In which a father explains to his college-age son why he wants to pass along his devotion to the Church he holds so dear
For three years and 11 months out of every World Cup cycle, I could care less about soccer. But when the quadrennial tournament begins, it's goodbye, productivity; hello, fútbol.
Sister Juliet Namiiro, a tiny, serene, irrepressible Ugandan disciple of St. Francis of Assisi in a tan habit and fleece vest, is explaining to me how I might raise pigs to finance my education.
I disliked Ove even before I met him, the instant a neighbor placed Fredrik Backman’s debut novel, A Man Called Ove, in my hand, gently insisting I should read the book and — even more infuriatingly! — insisting I would like it.
Dan Farrell's Antiques Roadshow has been helping treasure hunters sort the gems from their junk for 22 years — and entertaining the rest of us along the way.
Accompanying God on piano
For Bobby Kloska '90, a simple cell-phone snap of a snowy Grotto became a yearlong flurry of comments, thanks and connections made through the power of grace.
A plate of cookies sat on a table by the door, half-empty by the time I arrived. Coffee in cardboard boxes and a stack of clean paper cups. I didn’t dare pour one for myself because I was late, having walked halfway around McCourtney Hall, angsty and out of breath and unable to find the “auditorium.” Plus which, I’d never been to a doctoral defense before.
Salvaged brick from the university's earliest days helps rebuild the campus.
Experience a touch of the rare tingling elation that composer and pianist J.J. Wright ’14MSM, ’17DMA felt this spring when his Easter Vigil-themed sequence of five jazz oratorios, Drama and Devotion, premiered inside a landmark 16th century church in Rome.
John Kohne dropped out of Notre Dame late in the autumn of 1969, twelve credits shy of his chemical engineering degree. He traveled home to La Porte, Indiana, realizing as he walked in the door that he'd made a life-changing mistake.
Notre Dame’s parting gift to the Class of 2017 was a master class in civil discourse and civil disobedience, and the options available to well-educated men and women in a multicultural democracy.
Maybe boredom explains why we’re not paying attention to what’s happening right now with Social Security and Medicare, the subject of a lunch-hour presentation that accountancy professor Jeff Burks ’97 made on campus a few weeks ago. If so, it appears our indifference will cost us.
Before moving into his rental house in Seattle last year, Ben Wooley felt he needed to give his future housemates a warning. “Just so you know,” he told them, “I have a lot of instruments, and not all of them are going to fit in my room.”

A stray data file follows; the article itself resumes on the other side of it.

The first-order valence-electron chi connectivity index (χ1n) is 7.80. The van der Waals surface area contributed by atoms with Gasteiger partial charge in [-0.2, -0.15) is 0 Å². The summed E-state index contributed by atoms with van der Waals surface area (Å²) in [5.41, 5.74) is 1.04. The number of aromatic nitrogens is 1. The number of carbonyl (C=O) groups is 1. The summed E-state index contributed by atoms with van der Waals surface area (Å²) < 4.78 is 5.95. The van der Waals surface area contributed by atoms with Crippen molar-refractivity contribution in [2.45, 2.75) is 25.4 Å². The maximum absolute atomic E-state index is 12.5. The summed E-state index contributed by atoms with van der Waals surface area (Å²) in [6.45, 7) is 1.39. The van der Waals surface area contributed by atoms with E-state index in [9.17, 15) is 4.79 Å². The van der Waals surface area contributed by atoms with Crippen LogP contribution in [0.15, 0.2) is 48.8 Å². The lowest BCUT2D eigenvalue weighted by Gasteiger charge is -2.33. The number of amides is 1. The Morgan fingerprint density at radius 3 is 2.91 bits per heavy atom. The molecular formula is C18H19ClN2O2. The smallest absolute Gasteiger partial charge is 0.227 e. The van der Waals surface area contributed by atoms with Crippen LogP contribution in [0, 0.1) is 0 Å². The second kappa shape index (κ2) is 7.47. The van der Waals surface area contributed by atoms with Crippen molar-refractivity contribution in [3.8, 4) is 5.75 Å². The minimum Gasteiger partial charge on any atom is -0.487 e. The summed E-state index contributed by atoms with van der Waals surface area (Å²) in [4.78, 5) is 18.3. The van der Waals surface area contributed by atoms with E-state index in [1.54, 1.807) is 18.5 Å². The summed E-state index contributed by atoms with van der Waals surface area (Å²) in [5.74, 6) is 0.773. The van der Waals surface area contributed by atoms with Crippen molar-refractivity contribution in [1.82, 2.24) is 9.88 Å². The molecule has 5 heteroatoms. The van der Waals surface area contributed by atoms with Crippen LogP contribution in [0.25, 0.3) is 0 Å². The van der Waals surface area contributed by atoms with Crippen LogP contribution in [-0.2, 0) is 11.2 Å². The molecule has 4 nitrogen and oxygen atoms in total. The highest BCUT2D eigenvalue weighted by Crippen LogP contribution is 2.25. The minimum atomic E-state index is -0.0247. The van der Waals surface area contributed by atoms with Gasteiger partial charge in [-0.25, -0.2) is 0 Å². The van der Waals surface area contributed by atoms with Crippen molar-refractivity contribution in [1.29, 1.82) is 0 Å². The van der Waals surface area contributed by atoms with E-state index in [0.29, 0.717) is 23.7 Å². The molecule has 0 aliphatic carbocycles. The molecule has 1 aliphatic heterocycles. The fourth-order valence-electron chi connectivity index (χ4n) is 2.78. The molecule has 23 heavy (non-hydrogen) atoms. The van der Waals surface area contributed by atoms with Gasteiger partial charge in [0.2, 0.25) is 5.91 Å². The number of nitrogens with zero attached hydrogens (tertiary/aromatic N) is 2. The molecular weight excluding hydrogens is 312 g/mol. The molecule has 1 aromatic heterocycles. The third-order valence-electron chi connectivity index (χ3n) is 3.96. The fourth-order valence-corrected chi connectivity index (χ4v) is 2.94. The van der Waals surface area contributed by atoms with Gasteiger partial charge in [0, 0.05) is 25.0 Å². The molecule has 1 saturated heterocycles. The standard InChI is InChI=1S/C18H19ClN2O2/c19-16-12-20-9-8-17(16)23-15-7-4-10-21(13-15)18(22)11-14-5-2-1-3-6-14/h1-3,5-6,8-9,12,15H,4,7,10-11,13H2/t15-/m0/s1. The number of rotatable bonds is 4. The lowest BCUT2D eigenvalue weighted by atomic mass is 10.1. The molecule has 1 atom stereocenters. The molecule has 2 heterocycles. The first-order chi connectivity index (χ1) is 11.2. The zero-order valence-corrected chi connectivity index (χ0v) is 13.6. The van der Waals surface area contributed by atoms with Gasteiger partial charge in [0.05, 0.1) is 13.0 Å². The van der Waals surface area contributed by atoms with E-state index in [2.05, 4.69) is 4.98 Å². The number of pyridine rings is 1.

Revolutions begin with the quiet decision and the small act. So picture this scene of would-be rebellion.
In 1720, Johann Sebastian Bach, 35 years old and still making a name for himself, still ascending to the heights of his powers as a composer, paid a visit to one of his heroes.
Try to pin Greg Bahnsen down and you may need to wait a while. When he isn’t casting metal and fashioning it into pipes at Paul Fritts’ organ workshop, he’s often thousands of feet up in the air.
A new organ adds another jewel to the Sacred Music program.
A long time ago in a research and development laboratory far, far away, Raphi Giangiulio made a little piece of cinematic history.
One day about halfway through his work as the main carpenter on the Notre Dame organ, Andreas Schonger wiped out while training for a mountain bike race and broke his collarbone. The accident was bad enough that firefighters had to carry him out of the forest.
Bone up on your organ knowledge; impress your friends.
Joe Green is a boat builder by trade. It’s inherently nomadic work that has taken him far away from home, building everything from historic fishing-boat replicas to rowing shells to the 42-foot motorsailers of the rich and famous — but there was always something missing. So now he builds organs for a living.
He was 20. How was it that no one was looking over his shoulder when he was drilling and burning holes in expensive oak that took hours to mark, for an instrument meant to outlive him by centuries?
When he was ready to start high school in 1993, his family moved across Puget Sound from Tacoma to a tiny logging town called Shelton. It sure didn’t feel like it at the time, but for McLeod, now 37, teenage exile would turn out to be one of the best career moves of his life.
Whether art, artifact or architecture, Jack Simmerling ’57 spent his life creating and capturing the beauty he saw around him.
It’s here. It took ten years of planning, nail-biting and hopeful angst at Notre Dame; three-and-a-half years of designing, pipe casting and precision carpentry at the Paul Fritts workshop in Tacoma, Washington; and a cross-country journey of some 2,100 miles spanning three time zones and the Continental Divide. Now, at last, the Murdy Family Organ has reached its permanent home inside the Basilica of the Sacred Heart.
Sometime earlier this year when we were planning our Fun issue, editor Kerry Temple ’74 smiled and said “Clowns.” But how do you find a real, live clown among the 150,000-plus alumni in the Notre Dame family?
As summer travel plans go, you could hardly beat the itinerary laid out before the Notre Dame Folk Choir this year. Just don’t call them tourists.
A 16th century book — and a tall tale worthy of a Mississippi riverboat — go under the microscope.
Andrew McShane rounded the corner in front of the altar of the Basilica of the Sacred Heart and sized up the cacophony in the choir loft: Drills wheezing. Socket wrenches clicking. Wisecracks flying. Workmen calling down from vanishing tiers of organ pipes that still rose three and four stories above the church floor.